There are times I have felt cowardly because I could not bring myself to kill myself. The act of (metaphorically) plodding onwards with that heavy bridge on the shoulders, rather than jumping off the cliff felt like weakness to me. I wasn't brave enough to do the one thing I could to end it. It's that cut and dried in my mind. And yes, the fact that I couldn't muster the strength to do what I 'knew' I should do made me feel lacking in honour. After all, I wasn't taking the responsibility and making the sacrifices necessary to release me from my pain. It just so happened that the only way I could see to release me was permanent. When you are in highly charged emotional situations (whether high or low), your whole point of view changes about the world, and your choices need to be assessed with that in mind.

All that rather - well - depressing stuff over, I just want to reiterate that I am not trying to glorify suicide. If you have these kind of thoughts and feelings, the best thing you can do is see a GP and get referred to a Psychiatrist. For some people, chemicals are in an imbalance in their brains, and they genuinely can't 'make' themselves feel another way - as an aside, Kaladin seems to be one of those, with what is mentioned later in the book with how Tien can snap him out of his funks - and for others it's a result of their life experiences, and being trained to think in other ways, or find new avenues of possibilities in how you live your life. For still more, it's a mixture of both.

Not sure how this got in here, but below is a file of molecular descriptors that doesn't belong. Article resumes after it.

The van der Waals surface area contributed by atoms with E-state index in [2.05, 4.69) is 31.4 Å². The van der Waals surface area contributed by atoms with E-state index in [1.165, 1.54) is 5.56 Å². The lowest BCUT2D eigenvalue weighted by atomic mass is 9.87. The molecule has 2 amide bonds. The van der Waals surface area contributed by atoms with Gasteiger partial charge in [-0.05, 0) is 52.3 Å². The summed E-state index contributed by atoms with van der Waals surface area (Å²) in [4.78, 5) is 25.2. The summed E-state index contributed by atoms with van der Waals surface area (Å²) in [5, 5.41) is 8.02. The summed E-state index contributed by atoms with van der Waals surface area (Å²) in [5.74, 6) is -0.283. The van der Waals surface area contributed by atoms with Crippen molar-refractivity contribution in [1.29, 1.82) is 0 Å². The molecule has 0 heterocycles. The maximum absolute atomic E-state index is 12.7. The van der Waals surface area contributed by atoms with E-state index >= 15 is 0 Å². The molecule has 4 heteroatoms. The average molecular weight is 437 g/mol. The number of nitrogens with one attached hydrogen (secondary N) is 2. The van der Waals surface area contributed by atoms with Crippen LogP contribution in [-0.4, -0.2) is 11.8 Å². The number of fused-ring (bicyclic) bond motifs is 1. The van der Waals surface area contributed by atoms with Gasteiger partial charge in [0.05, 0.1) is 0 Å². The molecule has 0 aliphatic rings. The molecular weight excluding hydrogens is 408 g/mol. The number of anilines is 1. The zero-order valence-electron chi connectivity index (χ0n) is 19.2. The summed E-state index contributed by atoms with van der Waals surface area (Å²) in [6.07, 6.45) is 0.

Whatever your religious views (if any), this is your one chance of life in this world (reincarnation beliefs don't include your memories and what makes up 'you'), so do you damnedest to make the most of it. It can really hurt at times, but if you can get through it, then it's worth it.

Sorry for the huge post (in case anyone actually did read it!). I guess to some extent it felt personal.
Alice Arneson
107. Wetlandernw
Incognito @106 - Someone always sees. :) Thank you for sharing; I do appreciate your candidness and your insight.